Blue and Purple Bird

Blue and Purple Bird

Blue and Purple Bird

These striking purple-colored birds are sexually dimorphic (the male and female look different). Both sexes have a red beak and black tail. The male has a cinnamon (upperparts) with purplish-blue feathers around the eyes; and vibrant blues (face and underparts) feathers. The female is mostly cinnamon brown; breast and belly are spotted or barred white. She also has some purple on her tail feathers.The Violet-backed Starling (Cinnyricinclus leucogaster), also known as the plum-colored starling or amethyst starling, belongs to the family of birds classified as Sturnidae. The species is the smallest of the Southern African starlings found widely in the woodlands and savannah forest edges of mainland sub-Saharan Africa.



You can encounter these birds in eastern parts of North America during the spring and summer when they come to breed and revel in the warm weather. After the breeding season, they fly in big flocks to the southern hemisphere to enjoy the warm weather as well. They rely on tree cavities and hollows, and holes left by other animals like woodpeckers to nest and incubate in them, competing with house sparrows and European starlings. They are colonial-nesting birds meaning hundreds of birds will nest in the same spot. The best part; purple martins often roost in gardens inside nests provided by humans. You are sure to find purple gallinules in wet areas of South Carolina, Florida, Georgia, Louisiana, and Arkansas among others. The birds are excellent swimmers and will occasionally perch on tall trees and bushes. They are common around the edges of water bodies. You can look out for them in marshy areas that have tons of floating leaves. They usually spend time alone and give out loud noises similar to the ordinary gallinule.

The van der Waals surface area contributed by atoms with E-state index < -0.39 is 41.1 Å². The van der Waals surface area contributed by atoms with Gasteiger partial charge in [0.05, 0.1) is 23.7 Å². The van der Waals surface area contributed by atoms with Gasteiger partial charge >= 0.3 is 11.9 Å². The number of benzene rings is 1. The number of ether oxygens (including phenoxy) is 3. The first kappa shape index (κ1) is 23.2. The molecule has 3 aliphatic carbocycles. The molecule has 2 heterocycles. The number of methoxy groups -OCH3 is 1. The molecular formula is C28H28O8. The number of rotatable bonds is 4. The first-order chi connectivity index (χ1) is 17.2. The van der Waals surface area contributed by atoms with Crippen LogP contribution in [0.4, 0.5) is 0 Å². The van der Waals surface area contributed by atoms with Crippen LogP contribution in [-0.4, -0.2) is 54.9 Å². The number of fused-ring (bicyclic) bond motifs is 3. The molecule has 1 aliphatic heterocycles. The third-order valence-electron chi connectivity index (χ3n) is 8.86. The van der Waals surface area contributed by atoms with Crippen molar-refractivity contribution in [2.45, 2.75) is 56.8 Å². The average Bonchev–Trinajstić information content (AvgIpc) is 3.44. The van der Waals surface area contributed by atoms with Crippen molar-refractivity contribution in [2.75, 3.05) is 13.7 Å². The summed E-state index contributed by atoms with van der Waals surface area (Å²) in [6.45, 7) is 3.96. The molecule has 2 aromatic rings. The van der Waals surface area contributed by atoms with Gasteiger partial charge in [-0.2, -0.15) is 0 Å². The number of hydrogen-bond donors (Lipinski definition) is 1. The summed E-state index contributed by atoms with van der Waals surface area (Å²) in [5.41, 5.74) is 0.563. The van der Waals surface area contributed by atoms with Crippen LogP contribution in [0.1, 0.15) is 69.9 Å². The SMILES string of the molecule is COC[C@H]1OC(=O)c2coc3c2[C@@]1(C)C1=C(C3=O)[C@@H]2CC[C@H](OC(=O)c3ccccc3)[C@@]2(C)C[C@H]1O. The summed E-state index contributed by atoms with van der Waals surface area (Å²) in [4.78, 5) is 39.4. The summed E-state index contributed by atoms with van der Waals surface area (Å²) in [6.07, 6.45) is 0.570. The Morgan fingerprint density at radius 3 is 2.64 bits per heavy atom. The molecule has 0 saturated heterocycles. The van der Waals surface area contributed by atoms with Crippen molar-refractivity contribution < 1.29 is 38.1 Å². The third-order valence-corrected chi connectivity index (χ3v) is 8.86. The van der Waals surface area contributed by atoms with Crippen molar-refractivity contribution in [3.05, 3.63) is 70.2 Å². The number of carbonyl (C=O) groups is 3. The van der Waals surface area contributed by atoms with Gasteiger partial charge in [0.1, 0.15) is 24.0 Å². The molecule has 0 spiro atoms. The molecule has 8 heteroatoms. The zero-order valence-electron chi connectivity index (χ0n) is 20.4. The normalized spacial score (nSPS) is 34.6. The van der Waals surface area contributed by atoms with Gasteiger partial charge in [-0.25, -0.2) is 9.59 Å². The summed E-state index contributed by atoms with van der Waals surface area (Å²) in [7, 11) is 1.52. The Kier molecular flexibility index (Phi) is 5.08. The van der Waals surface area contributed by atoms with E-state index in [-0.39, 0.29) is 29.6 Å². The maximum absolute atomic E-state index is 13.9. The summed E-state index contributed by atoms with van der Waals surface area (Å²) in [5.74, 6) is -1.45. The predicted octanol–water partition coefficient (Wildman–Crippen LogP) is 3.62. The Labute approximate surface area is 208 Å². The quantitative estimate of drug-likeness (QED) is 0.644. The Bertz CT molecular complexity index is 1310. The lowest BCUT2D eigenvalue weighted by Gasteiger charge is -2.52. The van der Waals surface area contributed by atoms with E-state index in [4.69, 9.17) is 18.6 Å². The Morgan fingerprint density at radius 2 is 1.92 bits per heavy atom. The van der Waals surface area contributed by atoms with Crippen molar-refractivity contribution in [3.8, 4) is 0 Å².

They are widespread but not overly abundant in dry deciduous forests in northwestern parts of Mexico and parts of South America such as Peru and Bolivia. The birds are territorial and only breed annually around May. They move in charged groups in the middle of trees and canopies and love jeering harshly. Purplish-backed jays live in small families consisting of a monogamous breeding pair and up to three juveniles. Their diet is primarily insects supplemented by the occasional visit to orchards, dumps, and agricultural fields to feed on grain. Even more, the purple cardinals will nest in thorn forests near water sources such as canyons and streams. The bird loves to forage in dense and bushy plant growth. It is a songbird and to defend the territory, the male sings lyrical chirps from concealed perches especially in spring and early summer after the breeding season. More than that, twitching of the tail and wings to flush predators is a common sight among the birds. Insects are the staple food to the purple cardinals besides seeds and cactus fruit. (Source: birdscoach.com)



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